Bus service cuts hitting FE and skills attendance with learners not ‘even getting to college gates’

Years of funding cuts in local bus services that have seen around 2,000 routes being trimmed or ended has left FE and skills learners struggling with “even getting to the college gates,” the National Union of Students (NUS) has warned.

Colum McGuire, NUS vice president for welfare, has spoken out in light of a Campaign for Better Transport report that shows half of local authorities in England and Wales have cut funding for buses this financial year, with more than £9m wiped off support for services.

The 24-page Buses in Crisis report says that since 2010, local authority funding for bus services has been slashed by 15 per cent (£44m) with more than 2,000 routes being reduced or withdrawn entirely.

The NUS, which is calling on the government to guarantee free bus travel for 16 to 19-year-olds, claims the issue affecting students in FE and apprenticeships across the country.

Mr McGuire, NUS vice president (welfare), said: “It’s really concerning to see further cuts to bus services for the third year in a row as NUS believe that transport can be a pivotal part to a student’s ability to partake in education. Transport that is expensive, inadequate or non-existent can be really harmful to access to education.

“If there are barriers to even getting to the college gates we cannot expect to see education reaching those who would perhaps most benefit from it. It’s very clear that investment in good transport links and services is beneficial to the whole community.”

According to the NUS, almost half of students living in less built up areas pay more than £20 per week to get to college, and on average paying £7 per week more than those living in urban areas.

Over the course of a year, these differences could add more than £250 to a student’s annual travel costs, it says.

The NUS further says that placement students, apprentices or those at colleges which have merged, leading to longer commuting distances are also more likely to struggle with high transport costs. And its research found that apprentices pay an average of £24 on travel, with many paying significantly more.

The Buses in Crisis report echoes one of the Association of Colleges (AoC) current manifesto calls, which says transport legislation has not caught up with the fact that everyone is now required to participate in education and training until their 18th birthday.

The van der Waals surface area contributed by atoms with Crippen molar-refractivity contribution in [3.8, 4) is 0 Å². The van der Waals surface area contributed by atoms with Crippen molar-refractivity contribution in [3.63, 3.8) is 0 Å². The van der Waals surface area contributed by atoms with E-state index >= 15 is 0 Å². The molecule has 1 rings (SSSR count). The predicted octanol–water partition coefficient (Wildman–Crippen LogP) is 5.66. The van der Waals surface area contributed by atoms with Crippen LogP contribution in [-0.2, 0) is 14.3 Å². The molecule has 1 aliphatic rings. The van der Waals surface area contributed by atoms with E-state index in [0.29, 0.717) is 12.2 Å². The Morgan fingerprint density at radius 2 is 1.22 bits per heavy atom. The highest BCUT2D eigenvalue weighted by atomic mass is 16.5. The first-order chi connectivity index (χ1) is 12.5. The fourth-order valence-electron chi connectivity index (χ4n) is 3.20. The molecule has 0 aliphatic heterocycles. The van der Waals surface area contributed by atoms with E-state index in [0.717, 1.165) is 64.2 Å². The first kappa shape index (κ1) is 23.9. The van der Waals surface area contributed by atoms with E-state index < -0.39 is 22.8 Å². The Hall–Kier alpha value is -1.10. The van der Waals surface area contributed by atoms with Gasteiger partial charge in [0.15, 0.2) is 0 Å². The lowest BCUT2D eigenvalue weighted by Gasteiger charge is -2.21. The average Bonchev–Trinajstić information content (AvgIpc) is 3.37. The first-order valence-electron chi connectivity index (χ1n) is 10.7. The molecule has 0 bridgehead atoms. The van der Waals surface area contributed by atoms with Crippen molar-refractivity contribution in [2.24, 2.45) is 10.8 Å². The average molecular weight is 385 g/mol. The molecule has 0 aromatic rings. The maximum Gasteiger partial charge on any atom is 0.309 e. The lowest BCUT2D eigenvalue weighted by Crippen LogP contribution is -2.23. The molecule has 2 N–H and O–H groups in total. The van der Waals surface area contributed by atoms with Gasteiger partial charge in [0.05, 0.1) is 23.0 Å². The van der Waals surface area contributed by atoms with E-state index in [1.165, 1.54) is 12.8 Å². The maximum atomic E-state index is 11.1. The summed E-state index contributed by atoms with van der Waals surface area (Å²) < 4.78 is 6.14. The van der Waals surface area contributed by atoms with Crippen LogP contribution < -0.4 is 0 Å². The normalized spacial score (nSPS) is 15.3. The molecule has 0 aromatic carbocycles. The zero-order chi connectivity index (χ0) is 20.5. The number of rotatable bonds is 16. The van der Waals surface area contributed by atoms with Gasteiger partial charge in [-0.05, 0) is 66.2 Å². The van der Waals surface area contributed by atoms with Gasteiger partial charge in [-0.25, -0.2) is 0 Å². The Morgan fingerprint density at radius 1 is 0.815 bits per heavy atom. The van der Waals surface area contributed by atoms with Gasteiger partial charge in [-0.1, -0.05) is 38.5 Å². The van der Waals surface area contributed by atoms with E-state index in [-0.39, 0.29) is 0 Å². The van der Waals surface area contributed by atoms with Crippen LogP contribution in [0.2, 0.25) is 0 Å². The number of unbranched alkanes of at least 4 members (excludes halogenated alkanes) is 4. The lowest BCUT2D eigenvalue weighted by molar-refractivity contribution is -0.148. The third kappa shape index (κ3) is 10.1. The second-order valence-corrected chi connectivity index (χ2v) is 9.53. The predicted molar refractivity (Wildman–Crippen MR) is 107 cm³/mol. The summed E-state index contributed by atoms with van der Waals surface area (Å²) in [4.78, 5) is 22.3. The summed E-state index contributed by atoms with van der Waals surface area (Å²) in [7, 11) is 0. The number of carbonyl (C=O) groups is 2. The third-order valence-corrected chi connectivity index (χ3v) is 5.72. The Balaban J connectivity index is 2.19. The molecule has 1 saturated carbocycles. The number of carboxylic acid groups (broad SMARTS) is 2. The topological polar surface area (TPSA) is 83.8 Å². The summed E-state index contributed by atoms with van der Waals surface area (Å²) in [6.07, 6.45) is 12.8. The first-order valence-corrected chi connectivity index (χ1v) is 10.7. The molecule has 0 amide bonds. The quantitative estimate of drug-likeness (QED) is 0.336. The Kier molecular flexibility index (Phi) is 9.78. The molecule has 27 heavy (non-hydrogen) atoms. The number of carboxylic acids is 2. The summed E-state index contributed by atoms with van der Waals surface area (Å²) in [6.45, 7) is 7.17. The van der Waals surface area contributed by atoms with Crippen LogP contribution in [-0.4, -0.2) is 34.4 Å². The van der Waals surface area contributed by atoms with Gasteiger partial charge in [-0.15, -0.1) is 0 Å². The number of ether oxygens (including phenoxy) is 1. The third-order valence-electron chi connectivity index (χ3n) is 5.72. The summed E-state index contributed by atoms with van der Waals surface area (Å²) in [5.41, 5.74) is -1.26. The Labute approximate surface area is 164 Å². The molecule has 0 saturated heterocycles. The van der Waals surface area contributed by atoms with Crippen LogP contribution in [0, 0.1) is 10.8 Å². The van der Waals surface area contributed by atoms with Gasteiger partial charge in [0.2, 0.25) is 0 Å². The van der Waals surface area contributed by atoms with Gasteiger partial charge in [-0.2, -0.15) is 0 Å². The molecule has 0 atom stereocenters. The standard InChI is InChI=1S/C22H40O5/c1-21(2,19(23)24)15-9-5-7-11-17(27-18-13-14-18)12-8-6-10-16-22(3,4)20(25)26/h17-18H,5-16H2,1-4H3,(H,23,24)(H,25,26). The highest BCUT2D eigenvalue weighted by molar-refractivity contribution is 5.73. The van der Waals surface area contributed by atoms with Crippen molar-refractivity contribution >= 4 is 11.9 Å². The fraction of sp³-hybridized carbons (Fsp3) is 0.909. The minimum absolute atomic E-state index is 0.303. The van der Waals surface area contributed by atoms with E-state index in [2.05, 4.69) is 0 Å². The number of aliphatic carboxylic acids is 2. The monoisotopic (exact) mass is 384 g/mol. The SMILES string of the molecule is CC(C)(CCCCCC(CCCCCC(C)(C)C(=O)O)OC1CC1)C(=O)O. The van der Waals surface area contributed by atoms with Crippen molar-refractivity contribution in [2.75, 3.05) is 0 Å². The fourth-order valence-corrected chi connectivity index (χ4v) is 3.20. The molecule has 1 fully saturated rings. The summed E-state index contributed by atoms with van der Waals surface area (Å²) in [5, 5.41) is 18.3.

The transport rights for 16 to 18-year-olds in education should mirror those which apply to school children, according to the AoC manifesto.

The Campaign for Better Transport report says: “Government should look at ways of standardising and enhancing concessionary travel schemes for younger people, especially those in education, on apprenticeships or out of work.

“We and Greener Journeys have also suggested introducing a bus bonus scheme which would give a tax break on the cost of a bus season ticket for those in work or apprenticeships — this would cut the cost of bus travel and would encourage more people to travel by bus, widening labour markets and increasing patronage and economic output as a result.”

Joe Vinson, NUS vice president for FE, said: “It’s incredibly worrying to see these cuts being made to transport services. This is already a huge issue for our members in FE.

“The cost of travel can be the difference between making it to college or not, particularly for students from lower income backgrounds, and those living in rural areas. Further cuts to these services could see a whole generation of people being unable to get to college.”

Mr Maguire said: “Sixteen to 19-year-olds should have access to free bus travel, just as older people do, to enable them to be active citizens, and prevent them from falling behind in their education. No young person should be shut out from education because of financial barriers.

“This period of a young person’s life can be critical to ensuring they can build confidence and gather experience, which will serve them throughout the rest of their lives. Shutting people out of society at this stage can have long-lasting detrimental impacts.”